Yosemite — October, 2019



The dry waterfalls and sparse rivers of Autumn simply provide a promise
for the coming of Spring.
The bright Fall colors are a reminder
of that promise.”
— PapaDan



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As I’ve written during previous Autumns in Yosemite, this wonderful valley is always changing.  The two most prominent features of Yosemite are “Permanence” and “Change.”  (See an old ConVivio piece on that subject.)  What’s the Peter Allen song — “Everything old is new again.”  Yosemite Valley certainly qualifies as OLD — having been carved by a slow-moving glacier beginning about two million years ago, with its sturdiest rocks (e.g., Half Dome) weighing in geologically at about 87 million years.  AND as always, it is NEW again à This year, this month, we observed that the Fall Colors are more dramatic than ever (more on that later).

Another piece of Yosemite news in the “Old-and-New” category is that Yosemite National Park has re-acquired its old revered names — the Hotel is now again named The Ahwahnee and Curry Village and Wawona have their names back, as does Yosemite Lodge, and others.  I have known these names for fifty years, and they mean something to me.  The lawsuit was settled in July after a three-year fight over ownership of the names.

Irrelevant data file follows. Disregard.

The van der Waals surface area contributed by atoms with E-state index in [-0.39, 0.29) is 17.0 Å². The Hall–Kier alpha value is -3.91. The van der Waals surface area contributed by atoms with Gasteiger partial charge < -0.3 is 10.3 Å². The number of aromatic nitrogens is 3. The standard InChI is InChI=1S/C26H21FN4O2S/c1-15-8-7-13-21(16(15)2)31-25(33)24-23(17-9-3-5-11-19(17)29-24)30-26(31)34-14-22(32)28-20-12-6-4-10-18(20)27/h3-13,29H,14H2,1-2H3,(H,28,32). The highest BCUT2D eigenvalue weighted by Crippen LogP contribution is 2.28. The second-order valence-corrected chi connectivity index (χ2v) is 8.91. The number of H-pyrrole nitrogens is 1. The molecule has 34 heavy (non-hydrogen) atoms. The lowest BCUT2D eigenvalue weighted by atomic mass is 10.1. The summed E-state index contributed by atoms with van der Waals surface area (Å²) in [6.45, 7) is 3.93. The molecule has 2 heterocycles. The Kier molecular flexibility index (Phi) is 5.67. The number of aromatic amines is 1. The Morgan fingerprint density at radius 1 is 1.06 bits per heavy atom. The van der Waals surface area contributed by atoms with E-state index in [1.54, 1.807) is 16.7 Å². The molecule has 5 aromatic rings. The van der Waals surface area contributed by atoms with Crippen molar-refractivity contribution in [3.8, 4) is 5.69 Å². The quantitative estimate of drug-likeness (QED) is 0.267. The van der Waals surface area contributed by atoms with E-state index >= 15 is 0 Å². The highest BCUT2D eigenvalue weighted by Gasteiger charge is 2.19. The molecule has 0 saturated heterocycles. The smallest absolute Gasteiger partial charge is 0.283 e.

(Talking with a waiter in the Ahwahnee dining room, I observed that the fight was over money.  He corrected me and explained, linguistically, that the problem was caused by ‘politics.’  He said, “ ‘politics’ is a word with two parts: ‘poli,’ meaning many, and “tics,’ meaning small blood-sucking creatures.”  I expect to use that line again.)

The Ahwahnee Hotel is certainly old by our own standards, having been built in 1927.  BUT, what’s interesting to me is this: the name Ahwahnee was given to this part of the valley by the native Ahwahnichi Tribe about 600 years ago — long before the National Park Service or even the United States of America existed.  So, the idea that a 21st-century hospitality management company can claim to “own” that name is ridiculous.  But now, sanity has been (temporarily) restored (repurchased) and some good old things are new again.








The National Park Service quickly, proudly, replaced the signs.

Yosemite’s Dramatic Fall Colors — October, 2019

We tend to think of the Stanislaus National Forest, where Yosemite is located, as being dominated by evergreen trees like the Giant Sequoia Redwoods, Ponderosa pines, incense-cedar, Sierra Juniper, white fir, and the like.  With that in mind, most of us don’t expect there to be much in the way of dramatic Fall colors.  BUT, Yosemite Valley is also populated by California Red Fir, various varieties of Hemlock, California Nutmeg, Black Oak, Alder, Birch, Dogwood, Laurel, Big Leaf Maple, Quaking Aspen, Cottonwood, and Willow.  All of these punctuate the broad green background with prominent splashes of reds, yellows, golds, blues, ambers, and combinations of those.  Here are just a few examples of photos I took just last week in Yosemite: